One of the biggest questions surrounding the RX 480 ahead of its launch regarded its operating frequency. The Pascal GPUs run no slower than 1.5GHz and can often be found operating at up to 1.8GHz out of the box using Nvidia's GPU Boost 3.0 technology.
AMD has been more conservative, clocking the Radeon RX 480 at just 1120MHz with a boost clock speed of 1266MHz. This means the RX 480 can operate up to 27% faster than the R9 390 in its stock configuration, which should help compensate for the 10% reduction in cores.
Still, compared to the R9 390, the RX 480 does have one other disadvantage: its memory interface. Even with AMD's generational efficiency improvements, we wonder how they plan to overcome the RX 480's ~30% decrease in memory bandwidth. While the previous generation R9 390 utilized a huge 512-bit wide memory bus allowing 384GB/s of bandwidth using relatively slow 1500MHz GDDR5 memory, the memory bus of the RX 480 has been halved to 256-bit. To close that gap the RX 480 makes use of faster GDDR5 memory clocked at 2000MHz.
We know the RX 480 has fewer cores than the R9 390, but they are clocked a bit higher. We also know that the die is extremely small and that improvements to efficiency have been made beyond the die shrink. All of this helps to explain the card's 150 watt TDP rating, which is some 45% lower than that of the R9 390, though it's concerning that this is the same rating given to the GTX 1070 and we expect that card to be considerably faster.
Pricing then will be the Radeon RX 480's key to success. The 8GB model that we are testing tody will cost $240, while a 4GB model will be available for just $200. Both support DirectX 12 along with OpenGL 4.5, OpenCL 2.0 and Vulkan 1.0. They also come with three DisplayPort 1.4 outputs with HDR support and a HDMI 2.0 port supporting 4K @ 60Hz.
AMD Radeon RX 480 'Forefathers Edition'
Unlike Nvidia, AMD won't be charging a premium for graphics cards using its reference cooler. It's also not giving anything a fancy name -- the reference card and cooler will be unofficially known as the AMD reference version, just as it has been in the past.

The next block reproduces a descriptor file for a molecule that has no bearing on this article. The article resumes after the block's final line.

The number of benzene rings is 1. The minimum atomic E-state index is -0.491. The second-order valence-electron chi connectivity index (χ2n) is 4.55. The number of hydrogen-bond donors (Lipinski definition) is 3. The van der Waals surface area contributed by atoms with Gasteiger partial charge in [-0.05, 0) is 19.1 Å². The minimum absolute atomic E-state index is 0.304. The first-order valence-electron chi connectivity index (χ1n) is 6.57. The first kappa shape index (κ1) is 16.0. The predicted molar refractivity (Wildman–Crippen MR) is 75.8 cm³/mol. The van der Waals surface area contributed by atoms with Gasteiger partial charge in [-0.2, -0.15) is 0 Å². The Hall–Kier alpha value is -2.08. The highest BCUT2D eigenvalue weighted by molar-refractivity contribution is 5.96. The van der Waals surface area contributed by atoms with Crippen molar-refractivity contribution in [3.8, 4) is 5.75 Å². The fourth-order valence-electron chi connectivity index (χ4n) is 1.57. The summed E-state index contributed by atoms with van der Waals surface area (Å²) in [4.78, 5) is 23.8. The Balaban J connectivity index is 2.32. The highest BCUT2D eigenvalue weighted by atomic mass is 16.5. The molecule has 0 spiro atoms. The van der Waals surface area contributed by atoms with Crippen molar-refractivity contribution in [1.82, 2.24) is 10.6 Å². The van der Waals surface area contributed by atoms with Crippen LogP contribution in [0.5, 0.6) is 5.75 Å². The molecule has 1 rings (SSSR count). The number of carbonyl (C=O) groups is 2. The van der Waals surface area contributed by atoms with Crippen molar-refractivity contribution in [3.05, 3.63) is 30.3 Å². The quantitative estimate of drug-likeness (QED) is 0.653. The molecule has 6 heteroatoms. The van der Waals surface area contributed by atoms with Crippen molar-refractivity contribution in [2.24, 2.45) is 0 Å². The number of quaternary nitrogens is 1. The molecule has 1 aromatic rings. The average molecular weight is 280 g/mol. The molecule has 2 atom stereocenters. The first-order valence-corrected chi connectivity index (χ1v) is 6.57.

Design-wise the RX 480 reference card is minimalistic, there are no LED lights, no steel fan shrouds and no back plate. Borrowing its design from the previous-gen R9 380, the card looks nice. It has that Fury X look about it, without the liquid cooler hanging out the back. Instead you get a typical blower style fan that can draw in air from both sides, which can be useful in small cases.
The card measures 240mm long, though the PCB is just 177mm, so it should be easy for board partners to produce smaller cards right out of the gate. Whereas most R9 390 cards stretched at least 270mm long, we expect to see most RX 480s shaving 100mm off that length.
The RX 480 reference card is surprisingly light thanks to the use of a very small heatsink. So small that we'd only expected to see this on the lowest end gaming graphics cards. It will be interesting to see how hot the RX 480 runs. We're also curious to see how well the RX 480 overclocks. Considering AMD's recent history, we're not expecting great things, but I am hoping to be pleasantly surprised.
Power consumption should be relatively low going by the TDP rating and the use of a single 6-pin power connector. Even the older R9 380 required two 6-pin connectors, and you had to step down to the R7 370 before you found a single power connector. In fact, the PCB design and configuration looks more like a GeForce GTX 960. Onboard we find a 6+1 phase power design and eight GDDR5 memory chips for a total VRAM capacity of 8GB.
Finally, on to the benchmarks... !